|Russia and the CIS News Digest
Putin, Hu Plan China-Russia Investment
June 9 (EIRNS)Russian President Vladimir Putin and Chinese President Hu Jintao met June 8 at the G-8 meeting in Heilengendamm, Germany. They emphasized developing economic relations, as the two nations begin the second decade of their Strategic Partnership. The same day, Chinese Vice Prime Minister Wu Yi, who has overall responsibility for international economic relations, arrived in St. Petersburg, where she will speak at the St. Petersburg Economic Forum, China Daily reported.
Hu and Putin last met in March, when the Chinese President visited Moscow. Under discussion now is the creation of a business forum for increasing trade in machinery and electronics. China is promoting investment in Russia in infrastructure, processing, manufacturing, high technology, timber, and energy, Hu said. The two nations also want to cooperate to both rebuild China's former heavy industry region in the northeast, and develop the neighboring Russian Far East.
The two Presidents also discussed the upcoming summit of the Shanghai Cooperation Organization (SCO), which should be held in Bishkek, Kyrgyzstan, in early August. Zee News noted that Putin stressed the "broad spheres for Russian-Chinese interaction at the Shanghai Cooperation Organization [SCO]. It is possible to discuss major bilateral issues, including those economic and humanitarian, at the SCO." Putin might have been reflecting on the lack of such constructive discussion at the just-concluded G-8 summit.
SCO Joint Military Exercises To Be Held in August
June 2 (EIRNS)Russia has announced that joint military exercises of the Shanghai Cooperation Organization will be held in August. General of the Army Alexei Maslov, Russia's Ground Forces commander, said in Moscow June 1 that, of the six international counterterrorism exercises planned for the year, the "main will be a joint exercise of the Shanghai Cooperation Organization in August." To be held in the Russian Ural Mountain region, it will involve 500 vehicles from Russia and China, about 2,000 Russian and 1,600 Chinese personnel, a company (around 100 men) from Tajikistan, and smaller units from other members, including Kazakstan, Kyrgyzstan, and Uzbekistan, the general was quoted by RIA Novosti. China's troops may travel either via Kazakstan, or cross the border in the Far East.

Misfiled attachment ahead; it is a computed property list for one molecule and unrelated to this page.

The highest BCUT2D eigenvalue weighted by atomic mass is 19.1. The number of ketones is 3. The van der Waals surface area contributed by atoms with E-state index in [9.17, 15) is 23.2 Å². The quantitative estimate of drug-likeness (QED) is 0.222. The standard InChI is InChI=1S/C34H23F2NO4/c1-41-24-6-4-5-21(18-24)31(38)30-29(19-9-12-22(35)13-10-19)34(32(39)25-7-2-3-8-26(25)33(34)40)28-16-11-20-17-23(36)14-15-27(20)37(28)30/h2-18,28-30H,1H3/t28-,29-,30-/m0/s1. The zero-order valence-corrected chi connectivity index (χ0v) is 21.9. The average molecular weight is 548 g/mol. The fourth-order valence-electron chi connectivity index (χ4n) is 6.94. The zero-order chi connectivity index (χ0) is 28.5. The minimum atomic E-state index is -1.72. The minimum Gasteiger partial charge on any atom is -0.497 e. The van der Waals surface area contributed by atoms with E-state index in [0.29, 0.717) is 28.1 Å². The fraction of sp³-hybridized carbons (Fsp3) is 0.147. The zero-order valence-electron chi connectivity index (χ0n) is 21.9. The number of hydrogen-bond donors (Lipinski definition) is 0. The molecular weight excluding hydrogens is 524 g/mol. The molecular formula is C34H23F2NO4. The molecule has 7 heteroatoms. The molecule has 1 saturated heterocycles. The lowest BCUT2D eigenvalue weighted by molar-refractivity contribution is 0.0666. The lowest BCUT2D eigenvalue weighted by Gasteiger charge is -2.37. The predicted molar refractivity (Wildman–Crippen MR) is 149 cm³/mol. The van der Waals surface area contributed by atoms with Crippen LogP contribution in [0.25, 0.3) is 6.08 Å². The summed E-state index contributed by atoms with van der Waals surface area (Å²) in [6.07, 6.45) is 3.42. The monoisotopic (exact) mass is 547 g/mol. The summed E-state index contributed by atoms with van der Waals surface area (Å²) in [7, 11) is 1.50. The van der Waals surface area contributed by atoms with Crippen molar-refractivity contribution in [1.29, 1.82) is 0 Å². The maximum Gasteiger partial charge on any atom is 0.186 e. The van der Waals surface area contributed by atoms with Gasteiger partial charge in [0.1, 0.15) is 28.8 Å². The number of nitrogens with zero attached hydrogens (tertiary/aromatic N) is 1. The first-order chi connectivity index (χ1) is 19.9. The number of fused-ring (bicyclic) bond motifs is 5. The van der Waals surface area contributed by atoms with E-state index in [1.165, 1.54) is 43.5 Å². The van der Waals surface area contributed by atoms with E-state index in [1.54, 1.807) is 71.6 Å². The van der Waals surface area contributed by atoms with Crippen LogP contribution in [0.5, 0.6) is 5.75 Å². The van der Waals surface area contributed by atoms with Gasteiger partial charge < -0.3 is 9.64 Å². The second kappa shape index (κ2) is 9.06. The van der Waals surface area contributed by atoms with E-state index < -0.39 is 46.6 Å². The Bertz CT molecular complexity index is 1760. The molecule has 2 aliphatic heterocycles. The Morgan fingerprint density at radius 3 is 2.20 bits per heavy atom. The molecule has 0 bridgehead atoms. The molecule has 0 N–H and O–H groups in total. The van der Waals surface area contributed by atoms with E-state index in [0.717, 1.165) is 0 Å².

Russia Boosts Floating Nuclear Plant Exports
June 5 (EIRNS)Sergei Krysov, deputy general director of Rosenergoatom, the Russian state-controlled concern overseeing nuclear power plants, announced plans to expand the production and export of floating nuclear power plants (NPPs). Krysov's statement, made in Moscow June 4 and reported by Russian news agencies, follows Russia's successful laying of the foundation of the first floating NPP in April of this year in the northern city of Severodvinsk. He said 20 countries have shown interest in the floating NPPs, including Indonesia and China. China would buy or jointly build a floating plant after the Severodvinsk plan is completed in 2010, RIA Novosti reported.
Critically for developing nations, Krysov also said that Rosenergoatom plans "to design the export modification [of the floating nuclear plants] by 2014, while the pilot sample will be ready by 2010." He added, "We will be holding negotiations [with prospective clients in third countries] before that," reported the Russian news agency Interfax today. A delegation of Rosenergoatom Floating Nuclear Plants Directorate officials will meet with the Cape Verde Energy Ministry to discuss construction of a plant off the Cape Verde Islands, located off the west African coast, Krysov said.
These plans to expand production of floating NPPs hold great potential for nations which now lack infrastructure, but which need access to cheap, clean energy to for housing, schools, and factories, and to supply fresh water for agriculture. With floating NPPs, a nation need only have navigable waterways and/or a coastal border to station a plant which will not only generate power, but also desalinate water. While the floating NPPs cost more than conventional nuclear powers plant to build, they are a much cheaper solution than hauling diesel or coal to remote locations for conventional power plants.
"We hope that Western countries will be ready for contracts on cooperation in floating NPP projects after the prototype power unit is completed," Krysov said.
Russians See Blair as Has-Been
June 8 (EIRNS)British Prime Minister Tony Blair got the full "has-been" treatment from Russia and the rest of the G-8, report all the British press, from tabloids like the Daily Express to the stuffy Financial Times. Blair, labeled "yesterday's man," was most effectively dismissed with what the Express called a "withering" attack from Russian Deputy Finance Minister Sergei Storchak.
After Blair's blather about his plans for a "frank talk" with Russian President Vladimir Putin at the G-8, and his having tried to tell business not to "risk" investing in Russia, Storchak told the press at Heiligendamm, "I doubt business will react emotionally to what I believe are the rather emotional words of a person who is, after all, an ex-Prime Minister." Blair's planned talks with Putin might not even be held, the Express said.
Even George Bush was dismissive. Blair was frozen out of both the Bush-Putin talks and Bush's talks with German Chancellor Angela Merkel.